Niche Gardens: The Best Way to Landscape Steep Slopes

See how two families transformed their challenging landscapes into beautiful gardens.

Photo By: Bob Farley

Photo By: Bob Farley

Photo By: Bob Farley

Photo By: Bob Farley

Photo By: Bob Farley

Photo By: Bob Farley

Photo By: Bob Farley

Photo By: Bob Farley

Photo By: Bob Farley

Photo By: Bob Farley

Photo By: Bob Farley

Photo By: Bob Farley

Photo By: Bob Farley

Switchbacks To and Fro

Niche gardens can be good solutions for difficult and underutilized spaces. For the Aucoin and Tomas households, creating gardens on steep slopes took some imagination and ingenuity. Both gardens involving concrete — in one garden, it was added, and in the other, it was minimized. The resulting havens allow for daily retreats and up-close views of nature.

The Aucoin family's steeply sloped backyard is shored up and turned into a tiered garden with recycled concrete. Every part of the backyard is usable space. Switchbacks to and fro, it is a place to wander and wonder as the path descends to the creek.

Switchbacks To and Fro

Stacked recycled concrete underpins a wondrous garden with undulating walls, gravel pathways, landings and ledges and built-in planters. “There are no straight lines and no dead ends,” owner Judi Aucoin says. During the process, the company, Concrete Repeat started at the lower corner of the yard, completed a tier, and Judi was right behind them to fill it up with plants. She continued to work as the layering progressed.

Switchbacks To and Fro

A gravel path leads to a nook for two. A birdbath, feeder, and native wildflowers attract birds, while daylilies provide grassy texture and colorful blooms along the rock-lined beds.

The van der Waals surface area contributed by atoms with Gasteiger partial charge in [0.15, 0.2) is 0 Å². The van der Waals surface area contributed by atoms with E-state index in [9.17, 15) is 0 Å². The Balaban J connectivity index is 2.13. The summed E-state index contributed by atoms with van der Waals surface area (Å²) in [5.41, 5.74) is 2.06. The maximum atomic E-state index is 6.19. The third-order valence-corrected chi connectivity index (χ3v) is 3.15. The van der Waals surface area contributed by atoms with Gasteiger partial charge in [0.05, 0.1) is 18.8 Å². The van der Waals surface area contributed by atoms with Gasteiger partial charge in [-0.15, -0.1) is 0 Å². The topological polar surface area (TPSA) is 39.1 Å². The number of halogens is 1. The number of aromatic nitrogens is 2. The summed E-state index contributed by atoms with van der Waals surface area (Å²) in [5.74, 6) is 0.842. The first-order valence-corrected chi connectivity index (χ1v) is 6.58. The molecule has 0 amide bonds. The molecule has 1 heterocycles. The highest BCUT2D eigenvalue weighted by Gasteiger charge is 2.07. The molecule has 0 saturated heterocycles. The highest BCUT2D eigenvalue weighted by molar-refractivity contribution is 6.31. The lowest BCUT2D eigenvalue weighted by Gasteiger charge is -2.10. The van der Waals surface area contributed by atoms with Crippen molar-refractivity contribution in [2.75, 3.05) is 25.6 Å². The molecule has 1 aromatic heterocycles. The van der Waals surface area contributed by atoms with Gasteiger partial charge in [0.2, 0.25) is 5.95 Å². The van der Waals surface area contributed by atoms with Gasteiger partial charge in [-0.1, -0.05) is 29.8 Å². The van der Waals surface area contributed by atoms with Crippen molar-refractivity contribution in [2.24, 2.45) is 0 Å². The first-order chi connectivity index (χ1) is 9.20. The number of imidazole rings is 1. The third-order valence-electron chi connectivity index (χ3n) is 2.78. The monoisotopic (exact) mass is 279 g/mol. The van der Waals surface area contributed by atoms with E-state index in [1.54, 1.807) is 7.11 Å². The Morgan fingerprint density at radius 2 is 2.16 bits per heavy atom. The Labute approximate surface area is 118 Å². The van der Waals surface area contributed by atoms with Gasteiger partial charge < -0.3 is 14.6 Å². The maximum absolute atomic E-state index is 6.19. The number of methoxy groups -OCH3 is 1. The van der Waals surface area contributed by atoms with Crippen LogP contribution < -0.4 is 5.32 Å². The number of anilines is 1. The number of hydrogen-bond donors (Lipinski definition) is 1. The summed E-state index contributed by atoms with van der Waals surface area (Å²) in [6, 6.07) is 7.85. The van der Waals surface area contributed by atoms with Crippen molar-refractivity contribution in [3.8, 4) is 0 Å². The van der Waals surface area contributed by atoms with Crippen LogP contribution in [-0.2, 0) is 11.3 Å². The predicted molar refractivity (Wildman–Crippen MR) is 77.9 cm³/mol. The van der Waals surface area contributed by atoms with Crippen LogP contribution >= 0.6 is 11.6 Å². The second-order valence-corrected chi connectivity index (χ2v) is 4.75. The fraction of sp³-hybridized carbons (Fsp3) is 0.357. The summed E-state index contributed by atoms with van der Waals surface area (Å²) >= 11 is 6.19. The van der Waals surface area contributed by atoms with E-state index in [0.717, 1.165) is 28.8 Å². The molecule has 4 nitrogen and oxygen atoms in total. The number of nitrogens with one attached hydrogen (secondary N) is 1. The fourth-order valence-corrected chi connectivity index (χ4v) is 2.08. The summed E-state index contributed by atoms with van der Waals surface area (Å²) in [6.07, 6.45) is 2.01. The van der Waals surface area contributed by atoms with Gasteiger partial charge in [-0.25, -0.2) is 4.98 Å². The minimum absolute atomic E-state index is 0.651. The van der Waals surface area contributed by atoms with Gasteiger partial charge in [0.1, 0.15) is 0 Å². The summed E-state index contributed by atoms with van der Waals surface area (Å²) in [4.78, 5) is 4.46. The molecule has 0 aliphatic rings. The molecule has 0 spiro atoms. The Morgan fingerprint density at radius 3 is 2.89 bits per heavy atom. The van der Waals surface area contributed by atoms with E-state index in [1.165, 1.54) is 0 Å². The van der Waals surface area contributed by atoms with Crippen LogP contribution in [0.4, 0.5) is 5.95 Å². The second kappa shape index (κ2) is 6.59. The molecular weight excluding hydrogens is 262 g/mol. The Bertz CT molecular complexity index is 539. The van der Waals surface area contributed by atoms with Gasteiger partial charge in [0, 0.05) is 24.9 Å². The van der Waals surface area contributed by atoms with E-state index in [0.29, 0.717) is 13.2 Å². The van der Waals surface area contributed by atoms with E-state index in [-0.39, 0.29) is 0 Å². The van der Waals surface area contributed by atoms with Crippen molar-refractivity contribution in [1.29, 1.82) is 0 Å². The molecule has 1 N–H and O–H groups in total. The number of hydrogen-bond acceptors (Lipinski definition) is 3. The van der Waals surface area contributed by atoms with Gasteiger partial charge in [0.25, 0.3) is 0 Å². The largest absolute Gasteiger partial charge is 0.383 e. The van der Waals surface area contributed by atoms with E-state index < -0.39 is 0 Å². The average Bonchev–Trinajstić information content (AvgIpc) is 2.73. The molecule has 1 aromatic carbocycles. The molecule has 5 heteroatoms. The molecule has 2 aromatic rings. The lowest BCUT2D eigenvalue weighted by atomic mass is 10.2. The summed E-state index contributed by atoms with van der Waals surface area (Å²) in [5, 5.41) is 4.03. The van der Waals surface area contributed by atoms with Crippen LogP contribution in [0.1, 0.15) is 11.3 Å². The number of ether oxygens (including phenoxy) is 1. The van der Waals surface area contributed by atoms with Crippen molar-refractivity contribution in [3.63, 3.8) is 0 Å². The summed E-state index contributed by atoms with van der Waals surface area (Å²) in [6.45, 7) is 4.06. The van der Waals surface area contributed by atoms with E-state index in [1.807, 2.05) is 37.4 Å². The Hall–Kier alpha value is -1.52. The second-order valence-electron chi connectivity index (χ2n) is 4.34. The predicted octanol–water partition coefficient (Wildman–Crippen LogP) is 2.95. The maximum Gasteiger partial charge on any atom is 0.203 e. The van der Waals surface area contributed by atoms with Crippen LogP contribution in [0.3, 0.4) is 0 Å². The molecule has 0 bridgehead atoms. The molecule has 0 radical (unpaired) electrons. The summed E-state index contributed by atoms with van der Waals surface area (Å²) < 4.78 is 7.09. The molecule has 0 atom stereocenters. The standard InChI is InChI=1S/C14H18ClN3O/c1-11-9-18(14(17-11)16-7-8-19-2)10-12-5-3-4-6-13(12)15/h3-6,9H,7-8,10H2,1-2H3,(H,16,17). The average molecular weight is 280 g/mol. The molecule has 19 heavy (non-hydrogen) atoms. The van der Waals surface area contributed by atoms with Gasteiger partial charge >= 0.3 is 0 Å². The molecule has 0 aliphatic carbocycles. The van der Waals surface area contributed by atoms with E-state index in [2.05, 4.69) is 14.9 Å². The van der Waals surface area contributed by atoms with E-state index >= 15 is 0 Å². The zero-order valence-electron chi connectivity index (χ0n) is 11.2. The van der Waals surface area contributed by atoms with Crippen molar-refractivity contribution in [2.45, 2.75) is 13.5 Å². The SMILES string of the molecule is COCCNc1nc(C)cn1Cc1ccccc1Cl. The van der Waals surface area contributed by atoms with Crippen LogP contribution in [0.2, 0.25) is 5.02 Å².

Switchbacks To and Fro

Plantings are refined in some areas and wild and tangled in others. Garden art and solar lighting flank the paths and accompany bright blooms.

Switchbacks To and Fro

At the bottom of the slope, bridges and platforms span the tree-lined creek to lead to secluded nooks and outdoor rooms. The plantings, trees, and the babbling brook running through it bring birds and wildlife to the suburban yard.

Switchbacks To and Fro

Steps are arranged to offer accessible gardening. Nooks and crannies are filled with creeping herbs and succulents. The recycled-concrete walls lend hefty support for garden art and water jars.

Switchbacks To and Fro

Hard work is evidenced in this garden. Judi’s husband, Paul, spends a lot of time in the garden as well, growing and planting hybrid daylilies. He photographs butterflies, birds, insects and spiders, identifying, studying and teaching others as he goes.

Curve Appeal

Like a spiral galaxy, Mary K. Tomas’ garden began at the top of her driveway, growing outward from the center eye. Building each radial line out from the retaining wall axis as she went, she increased the ratio, creating the next segment larger than the last, until the garden spiraled around and down the hill to end at the garage. Intuitive geometry was her guide, well, and her husband, Nelson, who suggested she continue to add bit by bit to cover the awkward and expansive concrete driveway.

Curve Appeal

After ripping out roses and invasive heavenly bamboo, Mary K. left the Japanese maple to anchor the garden to the house, and she replaced the bushes with low-growing herbs and creeping plants. She likes being able to see over the plants to the eye of the spiral.

Curve Appeal

A gravel path leads to the center allowing for ease in tending to the plants along the retaining wall. Hen and chicks, creeping thyme, sedums and garden pinks will eventually form a carpet.

Curve Appeal

Finding rocks in the yard, Mary K. veneered the brick wall to create the flowerbed. Gardenia and trellised coral honeysuckle help obscure the wall and transition the elevation of the turn. River oats, bluestar and tickseeds cascade around garden art.

Curve Appeal

Clusters of planters and garden art stand above the wall, and sedums, ice plant, thyme and basil are tucked into crevices.

Curve Appeal

Glass orb lanterns suspend from the crepe myrtle in the center of the driveway. This small median helps break the expanse of the driveway while the leafy canopy lends shade.

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